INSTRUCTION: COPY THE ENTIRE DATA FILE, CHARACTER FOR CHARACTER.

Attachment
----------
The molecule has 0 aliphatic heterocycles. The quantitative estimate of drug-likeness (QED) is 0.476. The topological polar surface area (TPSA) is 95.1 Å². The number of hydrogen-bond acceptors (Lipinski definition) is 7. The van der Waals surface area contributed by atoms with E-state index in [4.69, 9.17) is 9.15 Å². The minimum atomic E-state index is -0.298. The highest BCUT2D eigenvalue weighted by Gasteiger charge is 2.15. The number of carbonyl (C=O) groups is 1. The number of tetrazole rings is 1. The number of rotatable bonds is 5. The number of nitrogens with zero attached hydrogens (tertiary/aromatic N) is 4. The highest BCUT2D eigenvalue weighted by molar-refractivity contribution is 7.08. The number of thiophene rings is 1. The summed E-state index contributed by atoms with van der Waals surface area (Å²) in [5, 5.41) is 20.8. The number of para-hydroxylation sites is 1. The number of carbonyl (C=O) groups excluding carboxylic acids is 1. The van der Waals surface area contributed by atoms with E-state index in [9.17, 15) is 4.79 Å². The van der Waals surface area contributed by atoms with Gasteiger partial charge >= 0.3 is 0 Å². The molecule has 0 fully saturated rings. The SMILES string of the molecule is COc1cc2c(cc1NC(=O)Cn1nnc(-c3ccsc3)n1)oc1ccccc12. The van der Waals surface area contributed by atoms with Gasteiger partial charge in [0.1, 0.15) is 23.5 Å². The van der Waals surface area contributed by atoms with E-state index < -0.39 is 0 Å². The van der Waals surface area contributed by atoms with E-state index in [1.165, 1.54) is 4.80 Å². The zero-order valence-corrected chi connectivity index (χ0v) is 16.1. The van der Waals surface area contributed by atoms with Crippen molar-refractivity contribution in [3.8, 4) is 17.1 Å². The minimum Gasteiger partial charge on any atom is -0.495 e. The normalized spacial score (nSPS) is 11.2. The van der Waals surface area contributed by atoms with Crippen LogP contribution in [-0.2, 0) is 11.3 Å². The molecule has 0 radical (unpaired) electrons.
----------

The molecule has 0 aliphatic heterocycles. The quantitative estimate of drug-likeness (QED) is 0.476. The topological polar surface area (TPSA) is 95.1 Å². The number of hydrogen-bond acceptors (Lipinski definition) is 7. The van der Waals surface area contributed by atoms with E-state index in [4.69, 9.17) is 9.15 Å². The minimum atomic E-state index is -0.298. The highest BCUT2D eigenvalue weighted by Gasteiger charge is 2.15. The number of carbonyl (C=O) groups is 1. The number of tetrazole rings is 1. The number of rotatable bonds is 5. The number of nitrogens with zero attached hydrogens (tertiary/aromatic N) is 4. The highest BCUT2D eigenvalue weighted by molar-refractivity contribution is 7.08. The number of thiophene rings is 1. The summed E-state index contributed by atoms with van der Waals surface area (Å²) in [5, 5.41) is 20.8. The number of para-hydroxylation sites is 1. The number of carbonyl (C=O) groups excluding carboxylic acids is 1. The van der Waals surface area contributed by atoms with E-state index in [9.17, 15) is 4.79 Å². The van der Waals surface area contributed by atoms with Gasteiger partial charge >= 0.3 is 0 Å². The molecule has 0 fully saturated rings. The SMILES string of the molecule is COc1cc2c(cc1NC(=O)Cn1nnc(-c3ccsc3)n1)oc1ccccc12. The van der Waals surface area contributed by atoms with Gasteiger partial charge in [0.1, 0.15) is 23.5 Å². The van der Waals surface area contributed by atoms with E-state index < -0.39 is 0 Å². The van der Waals surface area contributed by atoms with E-state index in [1.165, 1.54) is 4.80 Å². The zero-order valence-corrected chi connectivity index (χ0v) is 16.1. The van der Waals surface area contributed by atoms with Crippen molar-refractivity contribution in [3.8, 4) is 17.1 Å². The minimum Gasteiger partial charge on any atom is -0.495 e. The normalized spacial score (nSPS) is 11.2. The van der Waals surface area contributed by atoms with Crippen LogP contribution in [-0.2, 0) is 11.3 Å². The molecule has 0 radical (unpaired) electrons.